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Conflicts of interest

When an appointed attorney’s private interests conflict with their power of attorney obligations, elder abuse could be the outcome.

Last updated: 17 February 2024

One step an older person can take to safeguard their future is to make a power of attorney. This is a legal document that authorises someone the person (or ‘principal’) trusts to make decisions and manage their affairs if they became unable to act for themselves.

The authorisation is based on the principle that the appointed person (the ‘attorney) must always act in the best interests of the person they’re acting for. Unfortunately, even with the best intentions, it’s possible that an attorney may do something that is not in the person’s best interests.

If this happens, the action becomes a misuse of the power of attorney. It can be a serious issue, because it could constitute elder abuse and have legal consequences for the attorney.

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What is a conflict of interest?

An inappropriate action by an attorney may happen when there is a conflict of interest between the principal’s affairs and the attorney’s. A conflict of interest usually occurs when someone:

  • has personal interests that could compromise their judgement or actions

  • has concerns or aims are incompatible with another person’s concerns or aims

  • is in a position to benefit from actions or decisions they make in an official capacity, such as being an attorney, a politician or a committee leader.

With an enduring power of attorney, the conflict arises when the attorney’s private interests potentially clash with their obligations to the principal. So if the attorney has a personal interest in something they have to decide for the principal, it’s important to be clear about where that interest ends and the best interests of the principal begin.

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Understanding conflict transactions

Attorney transactions that have the potential to be a conflict of interest are sometimes called ‘conflict transactions’. Examples of these include:

  • the attorney lending the principal’s money to themselves, a family member or a friend, or to a business owned by themselves, a family member or a friend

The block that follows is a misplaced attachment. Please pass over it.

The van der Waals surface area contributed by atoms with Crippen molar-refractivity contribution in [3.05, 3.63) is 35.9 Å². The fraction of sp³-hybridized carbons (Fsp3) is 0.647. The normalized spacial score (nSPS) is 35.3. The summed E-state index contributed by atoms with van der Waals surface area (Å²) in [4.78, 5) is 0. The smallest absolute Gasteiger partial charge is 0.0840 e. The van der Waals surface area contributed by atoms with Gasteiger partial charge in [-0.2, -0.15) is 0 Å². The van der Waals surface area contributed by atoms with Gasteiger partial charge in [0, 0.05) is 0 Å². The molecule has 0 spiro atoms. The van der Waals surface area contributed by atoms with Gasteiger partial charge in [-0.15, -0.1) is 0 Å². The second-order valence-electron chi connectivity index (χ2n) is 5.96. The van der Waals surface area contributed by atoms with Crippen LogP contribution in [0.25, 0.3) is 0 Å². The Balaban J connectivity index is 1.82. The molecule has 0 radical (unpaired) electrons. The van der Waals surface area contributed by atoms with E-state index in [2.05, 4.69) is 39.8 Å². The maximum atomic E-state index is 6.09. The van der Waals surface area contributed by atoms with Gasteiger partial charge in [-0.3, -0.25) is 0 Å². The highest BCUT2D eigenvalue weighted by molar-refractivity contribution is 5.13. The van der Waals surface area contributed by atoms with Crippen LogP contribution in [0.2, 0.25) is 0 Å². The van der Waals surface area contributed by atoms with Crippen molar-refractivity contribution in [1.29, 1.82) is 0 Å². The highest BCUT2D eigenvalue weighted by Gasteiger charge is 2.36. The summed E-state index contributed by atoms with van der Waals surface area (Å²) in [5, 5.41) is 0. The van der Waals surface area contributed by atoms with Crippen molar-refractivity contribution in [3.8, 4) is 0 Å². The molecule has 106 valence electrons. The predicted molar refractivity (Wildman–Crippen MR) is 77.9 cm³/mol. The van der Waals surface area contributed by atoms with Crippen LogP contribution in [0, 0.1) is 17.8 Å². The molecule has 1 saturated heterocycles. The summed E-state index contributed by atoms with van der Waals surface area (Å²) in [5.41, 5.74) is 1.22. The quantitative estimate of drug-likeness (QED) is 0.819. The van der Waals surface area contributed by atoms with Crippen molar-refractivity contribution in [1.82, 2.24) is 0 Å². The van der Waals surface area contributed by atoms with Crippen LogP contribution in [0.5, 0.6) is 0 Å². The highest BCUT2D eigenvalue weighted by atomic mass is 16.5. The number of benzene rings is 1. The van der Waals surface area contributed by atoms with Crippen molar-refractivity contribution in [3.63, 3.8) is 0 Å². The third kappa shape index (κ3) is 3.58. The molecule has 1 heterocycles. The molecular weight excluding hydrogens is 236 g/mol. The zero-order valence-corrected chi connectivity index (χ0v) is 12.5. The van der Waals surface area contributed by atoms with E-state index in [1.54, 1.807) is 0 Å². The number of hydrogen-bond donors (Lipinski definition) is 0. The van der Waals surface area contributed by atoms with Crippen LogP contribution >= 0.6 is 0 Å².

• the attorney renting or selling the principal’s property to themselves or a relative at less than market rental value

  • the attorney using the principal’s money for their own personal expenses, such as travel costs or meals.

Often, conflict transactions involve what we would consider to be ‘wrong’ actions – when the attorney does something they clearly shouldn’t. However, that’s not always the case: conflict transactions can be authorised as well as non-authorised.

Authorised conflict transactions are actions permitted by the principal (who must have the capacity to do so). Sometimes the transactions are be authorised on a case-by-case basis, but they might be covered by the terms of the enduring power of attorney, such as allowing the attorney to:

  • deal with property they co-own with the principal

  • use the principal’s money to pay for their own reasonable living and medical expenses or those of their spouse, children or grandchildren.

Non-authorised conflict transactions are actions not authorised by the principal or not set out in the terms of the enduring power of attorney.

Whether the conflict transaction was authorised or not, the attorney must still act in the person’s best interests. They may face legal proceedings if the conflict transaction causes the principal any kind of loss.

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Case study – the early inheritance request (KOI (Enduring Powers) [2011] TASGAB 7)

Petros* and his wife, Amelie*, had jointly owned their home in equal shares. In Amelie’s will, she left her husband the right to use and enjoy the property until his death. After that, her half-share in the home was to go to their children.

When Petros moved into residential aged care, the house was sold and he received half the proceeds from the sale. The Public Trustee held and managed the other half on behalf of Amelie’s estate for Petros’ continued use and enjoyment, in accordance with her will.